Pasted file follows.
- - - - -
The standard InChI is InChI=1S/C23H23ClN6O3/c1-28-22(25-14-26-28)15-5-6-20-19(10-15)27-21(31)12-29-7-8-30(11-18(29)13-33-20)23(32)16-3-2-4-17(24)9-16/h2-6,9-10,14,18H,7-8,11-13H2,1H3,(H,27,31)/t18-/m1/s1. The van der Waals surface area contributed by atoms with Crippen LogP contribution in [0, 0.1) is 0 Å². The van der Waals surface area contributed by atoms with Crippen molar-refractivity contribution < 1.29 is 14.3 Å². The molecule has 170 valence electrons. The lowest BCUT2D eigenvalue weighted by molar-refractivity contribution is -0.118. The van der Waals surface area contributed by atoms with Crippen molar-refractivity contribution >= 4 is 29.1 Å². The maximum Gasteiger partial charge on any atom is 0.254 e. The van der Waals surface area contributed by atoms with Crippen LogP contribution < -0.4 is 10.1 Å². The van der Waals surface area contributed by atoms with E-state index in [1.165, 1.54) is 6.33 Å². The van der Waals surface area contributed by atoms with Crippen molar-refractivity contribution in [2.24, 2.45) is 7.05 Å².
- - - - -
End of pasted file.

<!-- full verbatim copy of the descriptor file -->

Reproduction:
The standard InChI is InChI=1S/C23H23ClN6O3/c1-28-22(25-14-26-28)15-5-6-20-19(10-15)27-21(31)12-29-7-8-30(11-18(29)13-33-20)23(32)16-3-2-4-17(24)9-16/h2-6,9-10,14,18H,7-8,11-13H2,1H3,(H,27,31)/t18-/m1/s1. The van der Waals surface area contributed by atoms with Crippen LogP contribution in [0, 0.1) is 0 Å². The van der Waals surface area contributed by atoms with Crippen molar-refractivity contribution < 1.29 is 14.3 Å². The molecule has 170 valence electrons. The lowest BCUT2D eigenvalue weighted by molar-refractivity contribution is -0.118. The van der Waals surface area contributed by atoms with Crippen molar-refractivity contribution >= 4 is 29.1 Å². The maximum Gasteiger partial charge on any atom is 0.254 e. The van der Waals surface area contributed by atoms with Crippen LogP contribution < -0.4 is 10.1 Å². The van der Waals surface area contributed by atoms with E-state index in [1.165, 1.54) is 6.33 Å². The van der Waals surface area contributed by atoms with Crippen molar-refractivity contribution in [2.24, 2.45) is 7.05 Å².